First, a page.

Software piracy continues to be a major economic concern for organizations. Given the widespread nature of the problem, software piracy has received attention from IS scholars. Previous research indicates that neutralization - a form of rationalization - can help to explain software piracy intentions. However, a knowledge gap exists in our understanding about which techniques of neutralization contributes most to software piracy intentions. To address this gap, we advance a model that explains the effects of neutralization techniques on software piracy intentions. For greater explanatory power, we also include formal sanctions, shame, and moral beliefs in our model. Empirical results (n=183) show that neutralization techniques "appeal to higher loyalties" and "condemnation of the condemners" strongly predict software piracy intentions. In addition, shame and moral beliefs are also strong predictors. These findings suggest that anti-piracy efforts should involve educational interventions aimed at addressing these two neutralization techniques, rather than relying on formal sanctions.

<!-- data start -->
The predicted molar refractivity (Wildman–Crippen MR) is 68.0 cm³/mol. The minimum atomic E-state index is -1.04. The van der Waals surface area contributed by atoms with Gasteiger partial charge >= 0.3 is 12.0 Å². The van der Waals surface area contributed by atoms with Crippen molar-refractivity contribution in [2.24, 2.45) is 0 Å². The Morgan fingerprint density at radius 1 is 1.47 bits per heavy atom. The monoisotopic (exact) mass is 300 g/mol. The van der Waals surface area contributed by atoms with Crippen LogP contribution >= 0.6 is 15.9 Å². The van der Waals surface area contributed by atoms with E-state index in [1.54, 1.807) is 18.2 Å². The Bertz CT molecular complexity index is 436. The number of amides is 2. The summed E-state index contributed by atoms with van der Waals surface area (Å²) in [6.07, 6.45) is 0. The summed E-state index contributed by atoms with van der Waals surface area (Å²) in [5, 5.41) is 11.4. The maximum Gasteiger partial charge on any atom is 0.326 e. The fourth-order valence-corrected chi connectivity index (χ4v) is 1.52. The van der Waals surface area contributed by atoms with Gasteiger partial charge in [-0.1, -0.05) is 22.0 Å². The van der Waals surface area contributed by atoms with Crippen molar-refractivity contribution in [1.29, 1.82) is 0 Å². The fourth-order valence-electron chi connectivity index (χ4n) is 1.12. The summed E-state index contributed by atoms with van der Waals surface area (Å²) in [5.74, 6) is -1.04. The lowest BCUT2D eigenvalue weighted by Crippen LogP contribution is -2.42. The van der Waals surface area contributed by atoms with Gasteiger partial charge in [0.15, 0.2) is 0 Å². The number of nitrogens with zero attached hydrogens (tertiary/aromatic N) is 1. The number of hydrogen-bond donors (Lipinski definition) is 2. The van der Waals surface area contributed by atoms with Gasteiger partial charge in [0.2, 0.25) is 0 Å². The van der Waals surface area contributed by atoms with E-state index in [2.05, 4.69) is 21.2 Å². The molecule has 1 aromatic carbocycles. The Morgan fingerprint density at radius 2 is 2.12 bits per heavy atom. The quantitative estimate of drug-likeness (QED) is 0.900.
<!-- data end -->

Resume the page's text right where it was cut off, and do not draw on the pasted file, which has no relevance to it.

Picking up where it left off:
|Title of host publication||Proceedings of the 43rd Hawaii International Conference on System Sciences|
|Place of Publication||Piscataway, NJ|
|Number of pages||341|
|Publication status||Published - 2010|